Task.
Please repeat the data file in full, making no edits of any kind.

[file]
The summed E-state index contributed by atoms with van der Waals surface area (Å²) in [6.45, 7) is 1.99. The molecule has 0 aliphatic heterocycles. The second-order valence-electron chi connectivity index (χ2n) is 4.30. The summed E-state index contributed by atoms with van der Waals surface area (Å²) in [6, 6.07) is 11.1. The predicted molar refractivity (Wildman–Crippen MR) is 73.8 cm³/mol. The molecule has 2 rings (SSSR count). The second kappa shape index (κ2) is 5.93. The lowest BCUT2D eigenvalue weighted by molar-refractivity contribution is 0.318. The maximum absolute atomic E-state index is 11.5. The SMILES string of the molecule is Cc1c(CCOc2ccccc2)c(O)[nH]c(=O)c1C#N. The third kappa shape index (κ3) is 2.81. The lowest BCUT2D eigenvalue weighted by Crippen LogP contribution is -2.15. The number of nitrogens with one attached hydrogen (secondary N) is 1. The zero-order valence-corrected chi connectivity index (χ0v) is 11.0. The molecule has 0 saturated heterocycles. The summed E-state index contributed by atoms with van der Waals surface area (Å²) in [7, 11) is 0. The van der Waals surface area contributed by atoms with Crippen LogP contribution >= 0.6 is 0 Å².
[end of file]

The summed E-state index contributed by atoms with van der Waals surface area (Å²) in [6.45, 7) is 1.99. The molecule has 0 aliphatic heterocycles. The second-order valence-electron chi connectivity index (χ2n) is 4.30. The summed E-state index contributed by atoms with van der Waals surface area (Å²) in [6, 6.07) is 11.1. The predicted molar refractivity (Wildman–Crippen MR) is 73.8 cm³/mol. The molecule has 2 rings (SSSR count). The second kappa shape index (κ2) is 5.93. The lowest BCUT2D eigenvalue weighted by molar-refractivity contribution is 0.318. The maximum absolute atomic E-state index is 11.5. The SMILES string of the molecule is Cc1c(CCOc2ccccc2)c(O)[nH]c(=O)c1C#N. The third kappa shape index (κ3) is 2.81. The lowest BCUT2D eigenvalue weighted by Crippen LogP contribution is -2.15. The number of nitrogens with one attached hydrogen (secondary N) is 1. The zero-order valence-corrected chi connectivity index (χ0v) is 11.0. The molecule has 0 saturated heterocycles. The summed E-state index contributed by atoms with van der Waals surface area (Å²) in [7, 11) is 0. The van der Waals surface area contributed by atoms with Crippen LogP contribution >= 0.6 is 0 Å².